Navigating the Waterfront to the North of Campus: the View Beneath the Surface


Mathematics Professor Pat Halpin parks behind Penfield Library and makes his way to shore with his SCUBA gear.

“The water off the college is relatively shallow from a diver’s perspective,” Halpin said. “I once dove with a student to see how far out we could go on a single tank of air. We swam north for almost an hour and the maximum depth was approximately 35 feet.”

The lake’s floor and the surrounding land began to form about 15,000 years ago, stemming from glacial activity. It holds special challenges to navigators. There are sudden shallows and terrific storms, both reasons why the lake floor is littered with shipwrecks. And for these reasons—and more—Lake Ontario is a diver’s paradise.

According to Halpin, the campus’s offshore lakebed consists of “shelf rock” with small drop offs near shore. Farther from shore, there are occasional large boulders mixed with smaller rock.

Halpin, who grew up on Lake Ontario near Rochester, said his love of the lake was a major factor in his decision to accept a position in the mathematics department. And his love of SCUBA has made its way into the classroom as well: As it turns out, there is actually some interesting mathematics involved in the “dive tables” that SCUBA divers are trained to use.

“I have been able to bring this into my calculus classrooms, and students seem to find it interesting and amusing that I am a diver,” Halpin said.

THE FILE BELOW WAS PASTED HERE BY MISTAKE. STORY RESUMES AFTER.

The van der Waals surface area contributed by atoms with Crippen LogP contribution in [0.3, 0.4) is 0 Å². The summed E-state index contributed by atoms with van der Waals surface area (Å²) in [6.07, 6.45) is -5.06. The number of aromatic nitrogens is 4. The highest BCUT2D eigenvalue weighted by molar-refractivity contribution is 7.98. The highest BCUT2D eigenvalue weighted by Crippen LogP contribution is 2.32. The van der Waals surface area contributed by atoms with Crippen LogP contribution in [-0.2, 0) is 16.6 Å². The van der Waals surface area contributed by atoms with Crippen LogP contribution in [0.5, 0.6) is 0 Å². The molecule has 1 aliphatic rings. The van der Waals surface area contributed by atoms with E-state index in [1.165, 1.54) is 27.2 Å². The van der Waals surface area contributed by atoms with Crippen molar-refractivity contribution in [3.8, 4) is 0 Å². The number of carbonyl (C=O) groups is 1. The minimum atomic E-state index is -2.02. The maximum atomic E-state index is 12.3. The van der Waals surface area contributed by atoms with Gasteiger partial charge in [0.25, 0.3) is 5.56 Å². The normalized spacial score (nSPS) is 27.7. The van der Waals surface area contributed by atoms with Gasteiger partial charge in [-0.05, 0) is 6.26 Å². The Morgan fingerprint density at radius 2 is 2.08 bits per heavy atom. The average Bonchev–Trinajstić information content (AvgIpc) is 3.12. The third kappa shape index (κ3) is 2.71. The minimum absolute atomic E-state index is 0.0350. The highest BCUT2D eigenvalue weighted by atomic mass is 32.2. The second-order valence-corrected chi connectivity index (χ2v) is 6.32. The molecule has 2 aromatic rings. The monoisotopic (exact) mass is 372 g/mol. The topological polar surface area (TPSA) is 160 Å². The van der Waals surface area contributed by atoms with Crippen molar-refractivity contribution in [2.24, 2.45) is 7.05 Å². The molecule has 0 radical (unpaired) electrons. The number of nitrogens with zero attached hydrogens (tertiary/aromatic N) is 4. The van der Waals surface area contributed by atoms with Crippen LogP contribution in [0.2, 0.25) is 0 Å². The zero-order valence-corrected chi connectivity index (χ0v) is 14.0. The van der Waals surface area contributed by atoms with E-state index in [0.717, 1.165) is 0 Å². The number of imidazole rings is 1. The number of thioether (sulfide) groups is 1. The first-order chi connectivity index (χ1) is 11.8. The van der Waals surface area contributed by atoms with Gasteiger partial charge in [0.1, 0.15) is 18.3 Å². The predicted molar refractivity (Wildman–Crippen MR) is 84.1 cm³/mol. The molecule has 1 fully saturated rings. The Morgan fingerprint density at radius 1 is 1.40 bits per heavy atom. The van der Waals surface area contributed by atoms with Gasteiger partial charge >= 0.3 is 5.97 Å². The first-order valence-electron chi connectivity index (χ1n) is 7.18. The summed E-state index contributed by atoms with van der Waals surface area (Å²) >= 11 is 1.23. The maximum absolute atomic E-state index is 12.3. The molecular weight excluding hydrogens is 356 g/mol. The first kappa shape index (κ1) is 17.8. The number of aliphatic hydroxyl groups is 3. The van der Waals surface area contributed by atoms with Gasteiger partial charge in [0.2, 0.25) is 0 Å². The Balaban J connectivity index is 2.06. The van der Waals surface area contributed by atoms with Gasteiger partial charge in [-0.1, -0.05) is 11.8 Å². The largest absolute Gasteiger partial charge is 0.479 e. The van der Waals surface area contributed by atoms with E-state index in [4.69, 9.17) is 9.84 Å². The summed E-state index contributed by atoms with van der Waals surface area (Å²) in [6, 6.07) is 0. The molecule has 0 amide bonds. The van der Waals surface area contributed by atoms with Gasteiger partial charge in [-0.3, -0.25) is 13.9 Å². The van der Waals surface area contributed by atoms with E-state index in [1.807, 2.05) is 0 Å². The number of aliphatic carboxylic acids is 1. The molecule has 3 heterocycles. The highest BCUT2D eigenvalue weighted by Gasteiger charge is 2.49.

“Much of my fresh water diving has taken place right off from the college,” said Halpin, who became certified around 1990.

“The lake has indeed changed quite a bit over the last 25 years. The water clarity has increased greatly. This is because of invasive mussels that now thrive in the Great Lakes. In fact the bottom of the lake is carpeted in mussels, and they are sharp!”

Halpin saw a wider variety of fish in decades past: yellow perch, sunfish, rock bass, bass and eels. “Now we see more carp, sheepshead and round gobies (another invasive species),” he said.

Halpin has also gone diving at night, using powerful dive lights.

“One night I was diving with Fred Brown’96, a computer science major who returned to col­lege after serving in the Marines,” he said. “We entered the water near the library, and during the dive the wind came up out of the west. We were carried east, and at the end of the dive we were closer to Shady Shore than the library.

“We emerged from the water with our wet suits and heavy SCUBA gear only to find ourselves in the midst of a formal affair that was being hosted by President Stanley,” Halpin laughed. “So, after all these years: President Stanley, I confess, it was me!”

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